Exmoor Beast 2008
Yes, I really did do this ride. Who knows, I may just do it again: I’d certainly like to.
The Exmoor Beast is always held at the end of October, on the Sunday. For 2008, this meant the the ride was actually on the 2nd November. Both Matt and I entered, Matt for the 100 mile and me for the 100 Km. Having entered we decided to make a weekend of it and looked for somewhere to stay. Looking at the start of the event, the most promising location seemed to be Exford in which we found the Crown. So we (debbie & Nick came oolong as well, for the jolly) booked in on the Friday evening which gave us the Saturday to explore the area and find the start. On reflection, while finding the start location was a good idea, exploring the area before the ride probably wasn’t. I was only now starting to appreciate just how hilly this route was going to be: Having said that however, we didn’t really know where the route went so, for my part, I decided to allow myself to believe that they had picked a fairly flat route through all the valleys. What, or Matt, hadn’t really appreciated was that the hill that started just outside the front door of the Crown was also in the route. Well, I call it a hill, in fact it’s a wall, especially as it’s so close to the end of the ride. Ah well, that is after all why bicycles are called ‘Push-Bikes’
So, the morning came and along we went (in the car of course) to the start and check. Unfortunately, you’re truly had left his gloves in the hotel room, so we quickly returned to find that we were locked out. Hmm, I thought, It’s a bit early to be waking Debbie and it’ll surely put her in a bad mood but I could even contemplate doing the ride without them. So I bit the bullet and phoned her. To me relief she thought it was funny and seemed to cheer her up a bit, as she went back to bed chuckling. So eventually we reached the start and checked in. By now of course, we lost 40 minutes getting my gloves, the world and his wife had arrived and there were cars and bikes everywhere.
Having checked in,which I have to say was an extremely efficient process, we checked out our bikes, got kitted out and headed for the start. Oh, by the way, don’t forget this was the 2nd November and was now 08:00, so it was cold, and it was wet, and it was windy, and it was wet, and it was cold. But then we should have expected that, and we did, so we were well prepared. What I wasn’t prepared for though was the terrain. The start was ok as we bumbled along round the edge of a lake (don’t ask which one) and meandered around the lanes, then it started: the road started climbing a lot quicker that I was. I’m not going to go into the ins and outs of the route save to say that the Pyrenees and Mont Ventoux were a doddle compared to today.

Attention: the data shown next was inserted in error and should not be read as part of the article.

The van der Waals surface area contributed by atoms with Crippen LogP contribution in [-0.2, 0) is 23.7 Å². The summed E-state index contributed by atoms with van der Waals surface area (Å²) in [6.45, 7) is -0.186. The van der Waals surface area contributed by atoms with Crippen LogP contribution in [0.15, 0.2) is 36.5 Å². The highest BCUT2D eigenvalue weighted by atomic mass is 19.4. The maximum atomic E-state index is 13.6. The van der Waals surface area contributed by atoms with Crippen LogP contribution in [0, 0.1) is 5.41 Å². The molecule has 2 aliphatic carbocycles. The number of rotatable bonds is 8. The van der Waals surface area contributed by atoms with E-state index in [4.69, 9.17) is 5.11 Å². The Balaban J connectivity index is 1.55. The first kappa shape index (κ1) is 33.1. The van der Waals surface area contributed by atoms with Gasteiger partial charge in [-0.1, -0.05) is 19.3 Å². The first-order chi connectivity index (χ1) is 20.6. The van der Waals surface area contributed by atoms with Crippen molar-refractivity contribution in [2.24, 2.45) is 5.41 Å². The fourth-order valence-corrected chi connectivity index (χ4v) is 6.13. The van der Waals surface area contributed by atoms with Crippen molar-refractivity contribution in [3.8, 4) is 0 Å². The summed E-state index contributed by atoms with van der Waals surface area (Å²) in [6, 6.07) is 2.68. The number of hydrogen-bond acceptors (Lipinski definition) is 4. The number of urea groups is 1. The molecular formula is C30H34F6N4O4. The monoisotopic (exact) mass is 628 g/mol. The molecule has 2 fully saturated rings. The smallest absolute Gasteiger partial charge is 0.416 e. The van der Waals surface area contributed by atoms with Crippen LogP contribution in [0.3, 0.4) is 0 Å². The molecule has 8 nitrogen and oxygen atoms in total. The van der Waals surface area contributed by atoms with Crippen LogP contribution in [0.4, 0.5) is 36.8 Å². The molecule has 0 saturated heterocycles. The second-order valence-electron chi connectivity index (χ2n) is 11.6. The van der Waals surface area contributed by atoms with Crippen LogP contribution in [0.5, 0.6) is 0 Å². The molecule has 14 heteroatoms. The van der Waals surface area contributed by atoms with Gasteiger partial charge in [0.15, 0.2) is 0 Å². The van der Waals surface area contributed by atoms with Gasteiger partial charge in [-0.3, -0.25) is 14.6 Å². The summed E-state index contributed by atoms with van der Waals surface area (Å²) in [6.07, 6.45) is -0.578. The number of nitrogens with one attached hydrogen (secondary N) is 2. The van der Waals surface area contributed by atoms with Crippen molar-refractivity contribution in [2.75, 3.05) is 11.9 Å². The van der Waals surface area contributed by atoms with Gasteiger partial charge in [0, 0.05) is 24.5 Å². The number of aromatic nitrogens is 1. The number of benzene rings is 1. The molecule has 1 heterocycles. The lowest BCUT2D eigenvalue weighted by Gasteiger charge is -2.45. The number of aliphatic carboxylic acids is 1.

Eventually I seem to remember reaching a place by the sea, Lynton?, where I took a quick breather before almost doubling back by taking the road that went upwards, and upwards and upwards, and then it went upwards some more: but surprisingly I was finding this quite a comfortable climb. But almost predictably, just as I was getting into a comfortable rhythm the climb climbed a bit more and onwards it went, up and up until eventually we came to the top of the moor. For all the agony of the climb, the views and feeling of achievement were worth it: even the weather had calmed for us.
Having reached the top of the moors and enjoyed the perpetual undulations I finally reached the feed-stop where there was much snacking and drinking before starting off on the last leg home. Not surprisingly, having left the feed-station and turned the first bend, the road climbed upwards. “blooming heck” I thought, just how many hills are there in this place? Well, I was soon to find out and get first a moral boost an then a sudden realisation. The boost was seeing that we were now going through Exford and the Crown [thoughts of stopping were soon waved away when I remembered the car was at the start / finish]. The sudden realisation was that as we went past the Crown, we climbed towards the Heavens at a ridiculously steep rate. Pushing the bike was again the order of the day, and not just for me I’m glad to say. Eventually we reached the top, remounted and carried on along what was to become the most up and down section [well it seemed that way] of the route. Eventually, the sign to gang a right and make our way down to the finish line was in sight and so subsequently was the end of the ride, the receipt of the ‘I’ve tamed the BEAST’ mug and a rather welcome glass of of local ale. This marked the end of my 100 Kilometres. Frustratingly, Matt was already there waiting for me having finished some 45 minutes earlier than me: then again, he is 37 years younger than me.
All in all, a brilliant day out: a brilliant event: well organised and one to be tackled again.
For now however, and for me, the Beast has been Conquered. Bring on the Beast.
Go Podge Go